With tickets for the 2015 Rugby World Cup on sale to the general public from Friday, excitement about the event is starting to build, Louise Ramsay reports
In 2008 business consultancy Deloitte estimated that the economic impact of a Rugby World Cup on a European host nation would be £2.1 billion. That’s both direct, including money spent by spectators on tickets, accommodation and match day catering, and indirect, such as businesses spending on suppliers, recipients and reinvestment.
New Zealand was rewarded with a significant economic boost when it hosted the World Cup in 2011, which according to a New Zealand government report, contributed NZ$1.73 billion to the economy.
As Rugby World Cup Limited chairman Bernard Lapasset said: “The tournament is a low risk, high return event that proved to be good for rugby worldwide and good for New Zealand. We now look forward to Rugby World Cup 2015 and an event that will boost rugby in England, Europe and continue to enhance rugby’s position as a major global sport.”
Andy Ronnie, managing director of Kooga, agrees: “As with the Olympic Games, the RWC is likely to galvanise the nation and raise rugby’s profile. The annual 6 Nations competition is always a very popular sporting event and I’m sure the RWC will take this popularity to another level and hopefully introduce many new people to the game, both as players and spectators.”
At the 2011 RWC Kooga was well represented with seven nations wearing the brand’s replica shirts, but this time around the focus is on the grass roots aspects of the game. The change of direction is part of a conscious decision by Kooga to go back to basics.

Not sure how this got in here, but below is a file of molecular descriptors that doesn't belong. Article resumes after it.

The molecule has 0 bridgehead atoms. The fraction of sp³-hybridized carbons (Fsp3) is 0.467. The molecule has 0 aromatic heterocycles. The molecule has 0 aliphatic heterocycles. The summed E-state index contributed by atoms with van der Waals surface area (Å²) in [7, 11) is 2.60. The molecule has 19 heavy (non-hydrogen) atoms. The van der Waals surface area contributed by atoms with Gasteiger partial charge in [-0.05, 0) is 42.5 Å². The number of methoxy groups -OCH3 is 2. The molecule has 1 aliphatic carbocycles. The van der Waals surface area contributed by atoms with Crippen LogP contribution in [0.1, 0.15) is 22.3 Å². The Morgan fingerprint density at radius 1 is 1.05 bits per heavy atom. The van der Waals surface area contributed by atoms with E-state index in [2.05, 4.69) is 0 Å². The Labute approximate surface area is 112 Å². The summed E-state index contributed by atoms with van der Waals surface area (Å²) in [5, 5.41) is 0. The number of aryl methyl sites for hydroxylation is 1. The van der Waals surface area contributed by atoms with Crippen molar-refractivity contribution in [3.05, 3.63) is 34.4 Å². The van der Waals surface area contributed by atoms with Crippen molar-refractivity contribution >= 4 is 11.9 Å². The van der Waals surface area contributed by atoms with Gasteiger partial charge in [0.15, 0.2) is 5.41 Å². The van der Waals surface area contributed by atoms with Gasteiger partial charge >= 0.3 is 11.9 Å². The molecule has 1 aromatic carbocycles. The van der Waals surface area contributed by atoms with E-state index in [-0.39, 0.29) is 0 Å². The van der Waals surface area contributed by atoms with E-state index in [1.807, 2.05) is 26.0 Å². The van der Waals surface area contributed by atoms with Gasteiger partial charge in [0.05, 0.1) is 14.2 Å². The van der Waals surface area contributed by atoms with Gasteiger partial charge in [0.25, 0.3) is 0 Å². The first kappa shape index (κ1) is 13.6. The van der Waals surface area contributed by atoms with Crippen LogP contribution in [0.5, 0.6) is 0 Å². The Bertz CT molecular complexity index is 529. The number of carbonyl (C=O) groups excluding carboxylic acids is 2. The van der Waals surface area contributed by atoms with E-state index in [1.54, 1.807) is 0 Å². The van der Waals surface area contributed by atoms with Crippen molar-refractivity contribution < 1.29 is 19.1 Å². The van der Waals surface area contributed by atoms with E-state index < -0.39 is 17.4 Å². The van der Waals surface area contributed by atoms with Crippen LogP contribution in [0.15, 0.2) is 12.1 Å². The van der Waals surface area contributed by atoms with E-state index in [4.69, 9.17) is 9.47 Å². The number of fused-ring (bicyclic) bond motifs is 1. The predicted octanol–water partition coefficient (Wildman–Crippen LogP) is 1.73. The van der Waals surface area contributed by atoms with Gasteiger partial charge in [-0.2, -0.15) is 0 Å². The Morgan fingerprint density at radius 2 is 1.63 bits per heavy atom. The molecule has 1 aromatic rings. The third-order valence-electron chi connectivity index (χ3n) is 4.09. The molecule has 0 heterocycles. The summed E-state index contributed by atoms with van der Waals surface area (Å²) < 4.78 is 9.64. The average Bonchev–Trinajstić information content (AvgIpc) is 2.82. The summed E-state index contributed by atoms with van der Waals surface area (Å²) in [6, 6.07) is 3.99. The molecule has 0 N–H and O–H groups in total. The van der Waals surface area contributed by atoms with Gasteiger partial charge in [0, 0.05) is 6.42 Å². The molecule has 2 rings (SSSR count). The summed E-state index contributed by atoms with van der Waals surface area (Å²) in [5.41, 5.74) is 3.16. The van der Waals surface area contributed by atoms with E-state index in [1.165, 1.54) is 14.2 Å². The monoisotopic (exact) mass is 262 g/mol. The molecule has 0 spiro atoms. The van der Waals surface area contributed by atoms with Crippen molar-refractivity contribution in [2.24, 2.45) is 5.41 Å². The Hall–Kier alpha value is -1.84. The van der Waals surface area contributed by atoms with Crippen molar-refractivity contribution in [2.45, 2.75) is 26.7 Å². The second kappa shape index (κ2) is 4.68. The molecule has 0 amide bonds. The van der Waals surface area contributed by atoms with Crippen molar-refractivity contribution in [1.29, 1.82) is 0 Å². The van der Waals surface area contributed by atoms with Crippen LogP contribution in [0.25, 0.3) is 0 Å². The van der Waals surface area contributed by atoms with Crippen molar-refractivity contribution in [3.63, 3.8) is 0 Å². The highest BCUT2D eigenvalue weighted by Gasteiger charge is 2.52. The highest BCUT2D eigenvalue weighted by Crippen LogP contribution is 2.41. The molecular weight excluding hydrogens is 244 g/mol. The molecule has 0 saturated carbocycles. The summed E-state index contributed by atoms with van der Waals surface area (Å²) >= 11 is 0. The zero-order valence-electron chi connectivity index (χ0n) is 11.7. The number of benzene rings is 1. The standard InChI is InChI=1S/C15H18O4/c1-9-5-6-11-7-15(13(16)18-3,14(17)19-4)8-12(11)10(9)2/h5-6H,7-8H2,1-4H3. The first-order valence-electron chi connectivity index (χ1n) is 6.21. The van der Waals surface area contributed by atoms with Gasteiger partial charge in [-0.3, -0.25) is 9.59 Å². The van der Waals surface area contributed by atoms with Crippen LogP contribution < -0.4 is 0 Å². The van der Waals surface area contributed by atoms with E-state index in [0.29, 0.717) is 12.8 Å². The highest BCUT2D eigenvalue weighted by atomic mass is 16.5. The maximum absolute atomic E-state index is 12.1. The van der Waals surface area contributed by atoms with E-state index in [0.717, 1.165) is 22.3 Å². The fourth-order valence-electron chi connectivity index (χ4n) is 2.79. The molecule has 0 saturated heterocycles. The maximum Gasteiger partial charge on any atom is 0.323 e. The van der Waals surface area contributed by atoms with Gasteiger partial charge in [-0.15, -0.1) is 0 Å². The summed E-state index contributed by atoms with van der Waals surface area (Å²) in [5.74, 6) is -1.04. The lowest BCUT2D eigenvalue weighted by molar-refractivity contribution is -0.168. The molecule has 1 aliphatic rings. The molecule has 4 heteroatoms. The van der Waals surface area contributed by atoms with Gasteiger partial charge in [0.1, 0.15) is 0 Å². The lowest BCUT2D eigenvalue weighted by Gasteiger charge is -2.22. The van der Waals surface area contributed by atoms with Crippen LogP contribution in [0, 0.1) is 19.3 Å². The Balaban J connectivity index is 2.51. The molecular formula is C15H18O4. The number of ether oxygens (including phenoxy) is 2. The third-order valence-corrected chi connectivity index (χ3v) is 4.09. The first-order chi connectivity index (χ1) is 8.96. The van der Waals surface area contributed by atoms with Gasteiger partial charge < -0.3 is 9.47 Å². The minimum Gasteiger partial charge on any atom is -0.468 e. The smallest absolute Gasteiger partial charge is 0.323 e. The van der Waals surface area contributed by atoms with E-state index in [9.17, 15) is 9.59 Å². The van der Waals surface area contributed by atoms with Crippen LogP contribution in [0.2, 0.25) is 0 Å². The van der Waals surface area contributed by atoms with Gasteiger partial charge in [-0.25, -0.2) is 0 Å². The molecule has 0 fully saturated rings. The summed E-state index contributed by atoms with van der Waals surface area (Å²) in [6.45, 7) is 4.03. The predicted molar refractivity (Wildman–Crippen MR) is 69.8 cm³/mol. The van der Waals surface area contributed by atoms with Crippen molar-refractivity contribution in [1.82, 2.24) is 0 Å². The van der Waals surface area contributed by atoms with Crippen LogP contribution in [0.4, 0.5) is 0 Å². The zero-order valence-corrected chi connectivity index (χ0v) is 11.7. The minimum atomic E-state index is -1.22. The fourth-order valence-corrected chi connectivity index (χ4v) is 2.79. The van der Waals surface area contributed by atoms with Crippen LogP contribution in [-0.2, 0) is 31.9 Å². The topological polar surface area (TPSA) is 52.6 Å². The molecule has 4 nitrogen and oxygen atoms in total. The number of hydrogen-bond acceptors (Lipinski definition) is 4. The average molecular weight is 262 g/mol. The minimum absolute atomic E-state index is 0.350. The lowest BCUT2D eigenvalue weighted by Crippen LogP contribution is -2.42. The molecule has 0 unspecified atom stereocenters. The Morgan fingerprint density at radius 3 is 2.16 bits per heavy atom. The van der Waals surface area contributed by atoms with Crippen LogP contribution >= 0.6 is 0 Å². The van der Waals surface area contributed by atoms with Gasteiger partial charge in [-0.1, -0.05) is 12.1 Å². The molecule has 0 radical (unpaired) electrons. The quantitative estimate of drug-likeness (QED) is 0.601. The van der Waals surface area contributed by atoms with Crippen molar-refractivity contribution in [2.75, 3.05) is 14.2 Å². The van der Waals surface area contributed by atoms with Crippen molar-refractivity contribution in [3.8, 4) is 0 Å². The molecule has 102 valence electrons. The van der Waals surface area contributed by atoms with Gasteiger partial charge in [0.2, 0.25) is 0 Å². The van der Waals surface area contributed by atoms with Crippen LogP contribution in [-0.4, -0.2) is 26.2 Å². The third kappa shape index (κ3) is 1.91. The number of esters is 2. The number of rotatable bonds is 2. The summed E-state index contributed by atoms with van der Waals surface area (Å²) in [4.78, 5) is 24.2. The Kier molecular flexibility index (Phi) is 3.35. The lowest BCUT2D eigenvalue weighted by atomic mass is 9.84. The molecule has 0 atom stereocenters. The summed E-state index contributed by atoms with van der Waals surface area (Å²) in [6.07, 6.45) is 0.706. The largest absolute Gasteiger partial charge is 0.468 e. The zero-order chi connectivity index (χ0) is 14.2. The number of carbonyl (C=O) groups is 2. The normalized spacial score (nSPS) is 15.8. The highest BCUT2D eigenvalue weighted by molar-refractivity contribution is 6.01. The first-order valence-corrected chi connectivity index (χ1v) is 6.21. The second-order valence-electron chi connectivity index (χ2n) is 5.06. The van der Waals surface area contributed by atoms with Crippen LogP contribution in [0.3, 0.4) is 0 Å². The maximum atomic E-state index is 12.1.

Ronnie explains: “We want to focus on what we’re best at, which is manufacturing high quality technical products at affordable prices. This means that to tie in with the World Cup, we’ll be targeting amateur and professional clubs in the UK.
“However, we are also producing a trend-led range of products with a link to the participating nations and the RWC. These will be launched in the early part of 2015 to also coincide with the 6 Nations tournament.
“We’re also keen to raise our profile in the professional market and have recently signed a three-year agreement with the Scarlets and extended our contract with Huddersfield Giants in the Super League. Shortly we’re going to announce a major kit contract too, which will show that Kooga is a serious rugby brand.”
The RWC is being held in 13 venues across the UK and will bring over 400,000 visitors into the country. The venues are spread out across England and Wales, with events taking place over a 44-day period. There will be several days between each team’s fixtures, which means supporters, friends, family and media from home and abroad will have time to explore the host destinations, offering opportunities for sports retailers to cash in on souvenir hunting fans.
The wide spread of the venues will also intensify the relevance of the RWC to its immediate locale. “It’s vital retailers take this opportunity to maximise on the RWC being staged in the UK,” Ronnie says. “They must try and work closely with local schools and clubs and raise their own profile within the community. This is a unique opportunity for retailers and brands to promote themselves and the game of rugby, which will hopefully develop relationships that will benefit all the parties involved.”